Income from ad-revenue sharing plan on X liable to 18% GST if exceeds threshold

Many social media users have in the recent past posted tweets about receiving revenue share from X

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Remuneration received by individuals from X (formerly Twitter), as part of its advertisement revenue sharing plan, will be treated as supply under the GST law and will be subject to 18% tax, experts said.

The tax will kick in if the total income from various services, including rental income, interest on bank fixed deposit, and other professional services, rendered by an individual exceeds Rs 20 lakh in a year.

In recent times, X (formerly Twitter) has started advertisement revenue sharing for its X Premium subscribers or verified organisations. The account needs to have 15 million organic impressions on the posts in the last three months and have at least 500 followers to be able to be part of this revenue-sharing programme.

Content creators on X are able to set up Ad Revenue Sharing and Creator Subscriptions independently.

Many social media users have in the recent past posted tweets about receiving revenue share from X.

As per a report by, experts said it is not only the revenue share earnings from Twitter posts, but income from other sources, like interest, rental income, which will contribute to the calculation of the threshold for GST registration.

So, for calculating the Rs 20-lakh threshold, the revenues which are otherwise exempt from GST would be included. However, GST would not be leviable on such exempt income.

Currently, individuals and entities earning revenues or income from services exceeding Rs 20 lakh is liable to take Goods and Services Tax registration. The limit is Rs 10 lakh for some special category states like Mizoram, Meghalaya, Manipur.

Explaining this, AMRG & Associates Senior Partner Rajat Mohan gave an illustration and said if an individual earning interest income from banks amounting to Rs 20 lakhs annually who neither pays GST nor is required to take GST registration.

Now, if he generates any additional taxable income, say Rs 1 lakh, from platforms like Twitter, he would need a GST registration. GST would be levied at 18 per cent on the amount above Rs 20 lakh, which is Rs 1 lakh.

Mohan said if a social influencer earns income through their online presence, which includes any income paid by Twitter, these earnings are subject to annual consolidation. Notably, GST registration becomes mandatory if this income surpasses the Rs 20 lakh threshold, leading to potential GST liabilities.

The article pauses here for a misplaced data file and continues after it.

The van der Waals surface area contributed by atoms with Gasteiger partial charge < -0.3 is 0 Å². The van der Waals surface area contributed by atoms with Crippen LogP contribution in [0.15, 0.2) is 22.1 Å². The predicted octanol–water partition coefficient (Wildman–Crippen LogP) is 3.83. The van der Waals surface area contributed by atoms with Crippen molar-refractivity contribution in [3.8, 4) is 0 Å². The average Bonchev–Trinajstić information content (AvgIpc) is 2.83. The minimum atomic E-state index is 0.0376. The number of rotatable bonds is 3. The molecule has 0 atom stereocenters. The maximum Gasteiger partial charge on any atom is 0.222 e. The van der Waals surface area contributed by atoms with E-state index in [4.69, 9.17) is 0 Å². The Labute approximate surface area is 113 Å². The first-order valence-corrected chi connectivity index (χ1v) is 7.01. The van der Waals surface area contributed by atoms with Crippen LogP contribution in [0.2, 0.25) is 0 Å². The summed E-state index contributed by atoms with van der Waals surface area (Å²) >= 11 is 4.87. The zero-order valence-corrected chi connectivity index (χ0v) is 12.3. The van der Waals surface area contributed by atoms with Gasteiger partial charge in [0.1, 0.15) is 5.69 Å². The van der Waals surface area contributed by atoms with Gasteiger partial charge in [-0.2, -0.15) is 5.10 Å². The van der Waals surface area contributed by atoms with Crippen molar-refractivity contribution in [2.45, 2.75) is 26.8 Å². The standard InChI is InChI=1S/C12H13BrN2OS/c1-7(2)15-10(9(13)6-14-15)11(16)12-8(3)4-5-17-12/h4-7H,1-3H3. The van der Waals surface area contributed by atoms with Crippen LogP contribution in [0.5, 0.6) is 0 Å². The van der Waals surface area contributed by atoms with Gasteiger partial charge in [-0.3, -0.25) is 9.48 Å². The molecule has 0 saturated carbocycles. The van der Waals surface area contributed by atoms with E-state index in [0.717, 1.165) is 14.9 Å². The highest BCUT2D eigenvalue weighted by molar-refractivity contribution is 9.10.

"The moot point is not only the income from social influencing but other sources, like interest, which will contribute to the calculation of the threshold for GST registration. Even though interest remains tax neutral even after a GST registration," Mohan said.

EY Tax Partner Saurabh Agarwal said that for over the past few years, we have seen a steady increase in the number of individuals making content for digital platforms and being remunerated for the same.

"The said activities are subject to GST and therefore rendering it mandatory for such individuals to comply with registration, return and tax payment requirements where it exceeds the threshold of Rs 20 lakh," Agarwal said.

Nangia Andersen LLP Partner Sandeep Jhunjhunwala said the content creator sources income from Twitter as a reward or in addition, from corporates as professional fee/ sponsorship.

"For a content creator in India, share in ad revenue from Twitter would qualify as 'export of services' in the nature of OIDAR under GST, considering Twitter is outside India and as a result, the place of supply is outside India," Jhunjhunwala said.

The aggregate of all the sources of income including professional fees and sponsorship, and rent/ bank interest has to be considered for the purposes of computing the threshold limit of Rs 20 lakhs for the purposes of registration under GST laws for content creators, he added.

KPMG, Partner & National Head, Indirect Taxes, Abhishek Jain said media influencers and content generators would need to obtain registration and discharge GST, if their turnover exceeds Rs 20 lakhs.

"The turnover for this includes exempt supplies and hence the Rs 20 lakh limit would include interest/ rental related exempt income as well; even while GST would not need to be discharged on the same," Jain added.

Twitter influencer Ad revenue creator GST tax X rental income creator subscription